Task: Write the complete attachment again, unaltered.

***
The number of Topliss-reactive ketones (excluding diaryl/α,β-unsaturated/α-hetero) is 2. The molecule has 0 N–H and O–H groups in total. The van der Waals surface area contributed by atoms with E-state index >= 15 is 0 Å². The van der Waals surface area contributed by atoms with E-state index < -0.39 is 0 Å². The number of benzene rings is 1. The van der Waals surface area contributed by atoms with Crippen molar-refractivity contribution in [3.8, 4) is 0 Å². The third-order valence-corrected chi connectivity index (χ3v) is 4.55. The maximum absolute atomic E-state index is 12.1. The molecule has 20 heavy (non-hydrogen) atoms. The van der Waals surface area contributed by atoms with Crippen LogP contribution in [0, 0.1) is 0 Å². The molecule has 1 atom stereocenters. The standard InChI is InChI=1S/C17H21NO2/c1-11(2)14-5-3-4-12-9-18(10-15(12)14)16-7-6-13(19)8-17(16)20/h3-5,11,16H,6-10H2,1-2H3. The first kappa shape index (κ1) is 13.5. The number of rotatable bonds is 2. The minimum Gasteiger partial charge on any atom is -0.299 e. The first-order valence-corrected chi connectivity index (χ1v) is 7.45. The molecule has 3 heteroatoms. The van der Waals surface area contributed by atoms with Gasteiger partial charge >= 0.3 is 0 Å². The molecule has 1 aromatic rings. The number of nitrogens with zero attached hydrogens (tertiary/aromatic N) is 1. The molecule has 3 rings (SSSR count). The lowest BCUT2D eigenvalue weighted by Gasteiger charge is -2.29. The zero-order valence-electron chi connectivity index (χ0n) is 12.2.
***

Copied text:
The number of Topliss-reactive ketones (excluding diaryl/α,β-unsaturated/α-hetero) is 2. The molecule has 0 N–H and O–H groups in total. The van der Waals surface area contributed by atoms with E-state index >= 15 is 0 Å². The van der Waals surface area contributed by atoms with E-state index < -0.39 is 0 Å². The number of benzene rings is 1. The van der Waals surface area contributed by atoms with Crippen molar-refractivity contribution in [3.8, 4) is 0 Å². The third-order valence-corrected chi connectivity index (χ3v) is 4.55. The maximum absolute atomic E-state index is 12.1. The molecule has 20 heavy (non-hydrogen) atoms. The van der Waals surface area contributed by atoms with Crippen LogP contribution in [0, 0.1) is 0 Å². The molecule has 1 atom stereocenters. The standard InChI is InChI=1S/C17H21NO2/c1-11(2)14-5-3-4-12-9-18(10-15(12)14)16-7-6-13(19)8-17(16)20/h3-5,11,16H,6-10H2,1-2H3. The first kappa shape index (κ1) is 13.5. The number of rotatable bonds is 2. The minimum Gasteiger partial charge on any atom is -0.299 e. The first-order valence-corrected chi connectivity index (χ1v) is 7.45. The molecule has 3 heteroatoms. The van der Waals surface area contributed by atoms with Gasteiger partial charge >= 0.3 is 0 Å². The molecule has 1 aromatic rings. The number of nitrogens with zero attached hydrogens (tertiary/aromatic N) is 1. The molecule has 3 rings (SSSR count). The lowest BCUT2D eigenvalue weighted by Gasteiger charge is -2.29. The zero-order valence-electron chi connectivity index (χ0n) is 12.2.